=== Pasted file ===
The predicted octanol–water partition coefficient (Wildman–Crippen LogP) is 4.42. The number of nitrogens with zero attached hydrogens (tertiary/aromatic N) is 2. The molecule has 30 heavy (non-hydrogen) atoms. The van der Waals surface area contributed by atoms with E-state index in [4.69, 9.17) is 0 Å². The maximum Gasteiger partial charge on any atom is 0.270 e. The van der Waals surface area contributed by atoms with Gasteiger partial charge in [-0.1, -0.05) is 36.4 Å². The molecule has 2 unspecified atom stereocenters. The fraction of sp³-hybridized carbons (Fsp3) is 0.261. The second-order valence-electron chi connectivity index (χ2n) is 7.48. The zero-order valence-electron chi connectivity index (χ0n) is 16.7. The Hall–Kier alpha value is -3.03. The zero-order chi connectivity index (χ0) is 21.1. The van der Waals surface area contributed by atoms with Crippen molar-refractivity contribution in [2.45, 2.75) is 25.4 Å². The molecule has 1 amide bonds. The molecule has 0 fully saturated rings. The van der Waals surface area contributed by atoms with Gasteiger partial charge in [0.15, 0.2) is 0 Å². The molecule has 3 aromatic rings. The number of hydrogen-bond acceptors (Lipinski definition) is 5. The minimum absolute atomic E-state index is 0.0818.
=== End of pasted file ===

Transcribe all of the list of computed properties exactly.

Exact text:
The predicted octanol–water partition coefficient (Wildman–Crippen LogP) is 4.42. The number of nitrogens with zero attached hydrogens (tertiary/aromatic N) is 2. The molecule has 30 heavy (non-hydrogen) atoms. The van der Waals surface area contributed by atoms with E-state index in [4.69, 9.17) is 0 Å². The maximum Gasteiger partial charge on any atom is 0.270 e. The van der Waals surface area contributed by atoms with Gasteiger partial charge in [-0.1, -0.05) is 36.4 Å². The molecule has 2 unspecified atom stereocenters. The fraction of sp³-hybridized carbons (Fsp3) is 0.261. The second-order valence-electron chi connectivity index (χ2n) is 7.48. The zero-order valence-electron chi connectivity index (χ0n) is 16.7. The Hall–Kier alpha value is -3.03. The zero-order chi connectivity index (χ0) is 21.1. The van der Waals surface area contributed by atoms with Crippen molar-refractivity contribution in [2.45, 2.75) is 25.4 Å². The molecule has 1 amide bonds. The molecule has 0 fully saturated rings. The van der Waals surface area contributed by atoms with Gasteiger partial charge in [0.15, 0.2) is 0 Å². The molecule has 3 aromatic rings. The number of hydrogen-bond acceptors (Lipinski definition) is 5. The minimum absolute atomic E-state index is 0.0818.